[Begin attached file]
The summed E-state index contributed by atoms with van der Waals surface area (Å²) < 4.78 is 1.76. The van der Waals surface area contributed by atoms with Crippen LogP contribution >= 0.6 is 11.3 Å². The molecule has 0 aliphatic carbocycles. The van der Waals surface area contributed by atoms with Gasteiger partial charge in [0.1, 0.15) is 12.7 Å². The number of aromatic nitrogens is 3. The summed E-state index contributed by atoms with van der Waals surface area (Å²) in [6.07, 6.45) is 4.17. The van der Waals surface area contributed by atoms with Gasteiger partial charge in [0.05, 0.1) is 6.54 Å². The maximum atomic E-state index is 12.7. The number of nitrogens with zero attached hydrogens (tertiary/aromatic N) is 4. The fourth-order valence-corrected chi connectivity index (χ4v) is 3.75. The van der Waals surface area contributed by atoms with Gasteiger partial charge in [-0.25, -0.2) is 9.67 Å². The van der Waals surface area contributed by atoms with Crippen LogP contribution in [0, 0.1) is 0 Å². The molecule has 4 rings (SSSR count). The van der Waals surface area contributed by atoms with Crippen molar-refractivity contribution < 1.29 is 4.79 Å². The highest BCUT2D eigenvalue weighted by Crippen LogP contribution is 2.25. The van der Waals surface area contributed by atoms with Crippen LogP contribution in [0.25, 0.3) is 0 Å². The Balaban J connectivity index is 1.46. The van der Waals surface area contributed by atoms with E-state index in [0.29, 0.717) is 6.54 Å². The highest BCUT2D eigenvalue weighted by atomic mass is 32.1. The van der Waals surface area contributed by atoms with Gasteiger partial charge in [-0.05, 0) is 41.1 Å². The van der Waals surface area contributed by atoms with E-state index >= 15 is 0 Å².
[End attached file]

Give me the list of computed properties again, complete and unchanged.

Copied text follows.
The summed E-state index contributed by atoms with van der Waals surface area (Å²) < 4.78 is 1.76. The van der Waals surface area contributed by atoms with Crippen LogP contribution >= 0.6 is 11.3 Å². The molecule has 0 aliphatic carbocycles. The van der Waals surface area contributed by atoms with Gasteiger partial charge in [0.1, 0.15) is 12.7 Å². The number of aromatic nitrogens is 3. The summed E-state index contributed by atoms with van der Waals surface area (Å²) in [6.07, 6.45) is 4.17. The van der Waals surface area contributed by atoms with Gasteiger partial charge in [0.05, 0.1) is 6.54 Å². The maximum atomic E-state index is 12.7. The number of nitrogens with zero attached hydrogens (tertiary/aromatic N) is 4. The fourth-order valence-corrected chi connectivity index (χ4v) is 3.75. The van der Waals surface area contributed by atoms with Gasteiger partial charge in [-0.25, -0.2) is 9.67 Å². The van der Waals surface area contributed by atoms with Crippen LogP contribution in [0, 0.1) is 0 Å². The molecule has 4 rings (SSSR count). The van der Waals surface area contributed by atoms with Crippen molar-refractivity contribution < 1.29 is 4.79 Å². The highest BCUT2D eigenvalue weighted by Crippen LogP contribution is 2.25. The van der Waals surface area contributed by atoms with Crippen LogP contribution in [0.25, 0.3) is 0 Å². The Balaban J connectivity index is 1.46. The van der Waals surface area contributed by atoms with E-state index in [0.29, 0.717) is 6.54 Å². The highest BCUT2D eigenvalue weighted by atomic mass is 32.1. The van der Waals surface area contributed by atoms with Gasteiger partial charge in [-0.05, 0) is 41.1 Å². The van der Waals surface area contributed by atoms with E-state index >= 15 is 0 Å².